The Social Networker

by Chris Miller at 02:25:05 PM on Tuesday, July 28th, 2009
TwitViewer fired up as a way to see who is stalking you on Twitter.   It quickly became a fast moving trend only to end in closing of the site as it peaked.  A quick check shows that it was registered as a domain only today.

NOTE: Do not confuse the .net site under suspicion with the .com site that is a way to enter a Twitter status id and see the entire conversation.

Registered through: GoDaddy.com, Inc. (http://www.godaddy.com)
 Domain Name: TWITVIEWER.NET
 Created on: 28-Jul-09
 Expires on: 28-Jul-10
Last Updated on: 28-Jul-09

Having seen that would raise an eyebrow but someone could have been developing this for some time and never had a good domain name associated with it.  So next we look to see who is behind it and are greeted with another bad sign:
Administrative Contact:
Private, Registration TWITVIEWER.NET@domainsbyproxy.com
Domains by Proxy, Inc.
 DomainsByProxy.com
 15111 N. Hayden Rd., Ste 160,
 PMB 353
Scottsdale, Arizona 85260 United States
 (480) 624-2599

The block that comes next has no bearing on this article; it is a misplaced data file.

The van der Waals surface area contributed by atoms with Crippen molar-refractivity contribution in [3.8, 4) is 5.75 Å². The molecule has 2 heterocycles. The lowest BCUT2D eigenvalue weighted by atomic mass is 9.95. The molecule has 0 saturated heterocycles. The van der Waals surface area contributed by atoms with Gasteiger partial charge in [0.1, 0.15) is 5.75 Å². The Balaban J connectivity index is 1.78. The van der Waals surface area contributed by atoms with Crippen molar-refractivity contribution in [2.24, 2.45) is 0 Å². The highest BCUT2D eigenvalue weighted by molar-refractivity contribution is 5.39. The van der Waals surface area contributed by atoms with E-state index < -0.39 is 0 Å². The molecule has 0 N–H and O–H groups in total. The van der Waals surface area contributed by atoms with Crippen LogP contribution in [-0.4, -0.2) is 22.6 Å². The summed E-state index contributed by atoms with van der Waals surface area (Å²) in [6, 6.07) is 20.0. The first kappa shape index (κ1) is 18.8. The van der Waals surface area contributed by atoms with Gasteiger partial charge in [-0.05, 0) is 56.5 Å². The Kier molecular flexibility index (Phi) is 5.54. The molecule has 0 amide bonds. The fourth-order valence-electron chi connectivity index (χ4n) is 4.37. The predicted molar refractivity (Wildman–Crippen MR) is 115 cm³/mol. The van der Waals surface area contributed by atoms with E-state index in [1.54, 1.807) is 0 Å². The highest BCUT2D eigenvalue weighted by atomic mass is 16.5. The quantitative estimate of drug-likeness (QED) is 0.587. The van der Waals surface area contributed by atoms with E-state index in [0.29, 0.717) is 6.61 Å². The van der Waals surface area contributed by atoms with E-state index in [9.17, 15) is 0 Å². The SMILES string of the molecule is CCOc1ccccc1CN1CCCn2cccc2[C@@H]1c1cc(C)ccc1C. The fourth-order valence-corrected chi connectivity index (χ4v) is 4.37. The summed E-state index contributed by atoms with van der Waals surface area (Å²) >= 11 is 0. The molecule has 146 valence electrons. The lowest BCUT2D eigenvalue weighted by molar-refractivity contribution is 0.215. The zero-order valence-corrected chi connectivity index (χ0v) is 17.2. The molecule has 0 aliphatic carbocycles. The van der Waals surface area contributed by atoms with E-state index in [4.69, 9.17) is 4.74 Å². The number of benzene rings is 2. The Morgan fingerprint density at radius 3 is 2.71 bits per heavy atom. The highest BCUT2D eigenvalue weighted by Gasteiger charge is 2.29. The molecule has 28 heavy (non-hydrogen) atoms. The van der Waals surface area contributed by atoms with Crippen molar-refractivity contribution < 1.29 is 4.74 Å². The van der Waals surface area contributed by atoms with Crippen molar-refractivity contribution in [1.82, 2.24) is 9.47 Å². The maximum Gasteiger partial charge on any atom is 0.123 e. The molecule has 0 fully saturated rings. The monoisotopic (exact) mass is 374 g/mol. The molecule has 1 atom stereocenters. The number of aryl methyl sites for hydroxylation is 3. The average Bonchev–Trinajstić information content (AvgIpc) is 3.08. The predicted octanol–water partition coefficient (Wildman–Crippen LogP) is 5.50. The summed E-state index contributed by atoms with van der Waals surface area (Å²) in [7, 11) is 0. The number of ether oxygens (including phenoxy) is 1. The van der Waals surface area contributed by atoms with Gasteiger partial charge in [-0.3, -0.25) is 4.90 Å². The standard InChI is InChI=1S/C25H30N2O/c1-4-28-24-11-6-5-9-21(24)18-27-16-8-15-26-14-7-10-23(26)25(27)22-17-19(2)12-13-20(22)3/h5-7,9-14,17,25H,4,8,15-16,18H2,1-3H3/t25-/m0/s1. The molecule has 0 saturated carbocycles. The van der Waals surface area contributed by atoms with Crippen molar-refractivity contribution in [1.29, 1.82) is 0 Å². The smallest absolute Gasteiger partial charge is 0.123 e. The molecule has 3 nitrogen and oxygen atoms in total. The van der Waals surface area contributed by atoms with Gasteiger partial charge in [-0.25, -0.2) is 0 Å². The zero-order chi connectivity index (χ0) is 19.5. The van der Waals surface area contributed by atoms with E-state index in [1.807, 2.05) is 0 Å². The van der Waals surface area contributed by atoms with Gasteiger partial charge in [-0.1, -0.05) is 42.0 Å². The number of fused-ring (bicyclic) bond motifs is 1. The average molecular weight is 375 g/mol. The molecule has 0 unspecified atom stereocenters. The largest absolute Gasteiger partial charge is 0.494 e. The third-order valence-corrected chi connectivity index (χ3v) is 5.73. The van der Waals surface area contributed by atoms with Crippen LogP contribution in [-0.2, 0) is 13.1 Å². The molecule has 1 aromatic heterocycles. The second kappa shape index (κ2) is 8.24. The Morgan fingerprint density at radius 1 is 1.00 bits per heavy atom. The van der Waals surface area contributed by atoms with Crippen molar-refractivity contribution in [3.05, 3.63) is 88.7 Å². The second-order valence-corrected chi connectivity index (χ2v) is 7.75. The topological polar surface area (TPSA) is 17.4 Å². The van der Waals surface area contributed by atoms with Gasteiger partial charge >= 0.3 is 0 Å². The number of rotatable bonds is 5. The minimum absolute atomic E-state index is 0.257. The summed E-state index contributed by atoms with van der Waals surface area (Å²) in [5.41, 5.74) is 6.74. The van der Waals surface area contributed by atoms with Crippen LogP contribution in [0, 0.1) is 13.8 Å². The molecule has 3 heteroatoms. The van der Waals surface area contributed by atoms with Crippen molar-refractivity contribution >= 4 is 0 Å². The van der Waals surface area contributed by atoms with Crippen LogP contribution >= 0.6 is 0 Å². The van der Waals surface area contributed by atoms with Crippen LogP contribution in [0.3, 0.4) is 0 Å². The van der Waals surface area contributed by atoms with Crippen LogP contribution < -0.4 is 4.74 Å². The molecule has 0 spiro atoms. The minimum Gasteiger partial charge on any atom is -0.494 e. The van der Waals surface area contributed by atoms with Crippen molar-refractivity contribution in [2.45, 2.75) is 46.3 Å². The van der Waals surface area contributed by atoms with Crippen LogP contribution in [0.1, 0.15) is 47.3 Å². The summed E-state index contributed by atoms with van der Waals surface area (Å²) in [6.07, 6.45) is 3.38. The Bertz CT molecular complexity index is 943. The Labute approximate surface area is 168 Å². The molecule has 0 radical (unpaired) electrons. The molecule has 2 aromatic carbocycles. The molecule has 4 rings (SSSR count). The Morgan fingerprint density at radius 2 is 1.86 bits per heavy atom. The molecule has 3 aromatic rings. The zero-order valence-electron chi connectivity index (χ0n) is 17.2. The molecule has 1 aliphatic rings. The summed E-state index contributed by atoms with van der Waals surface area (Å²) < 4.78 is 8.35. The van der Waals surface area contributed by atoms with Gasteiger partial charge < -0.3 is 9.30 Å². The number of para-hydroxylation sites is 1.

A post office box private registration with no way to link or contact back to the site originators.  The site finally has a clip saying they do not understand why all this happened but they might be back under another domain name.  I imagine the crush of traffic and the the forgery marking on Firefox did not help in any way.

Mashable did a test and created a fake account and then used the service where it showed hundreds of people visiting that account name.  Highly unlikely.

by Chris Miller at 01:24:23 PM on Monday, July 13th, 2009
While investigating a tool for EverythingTwitter, the thought came to mind on how we could more effectively work with direct messages in Twitter if there was a defined set of rules that allows flexibility  With some simple additional choices we could expand our reach in how we interact with friends and followers.
  • Level 0 - We are unable to receive any DM's from anyone, but still have friends and followers
  • Level 1 - We are able to receive direct messages from those we explicitly check.  This gives us granular controls and allows us to follow more people without worrying about everyone sending DM's.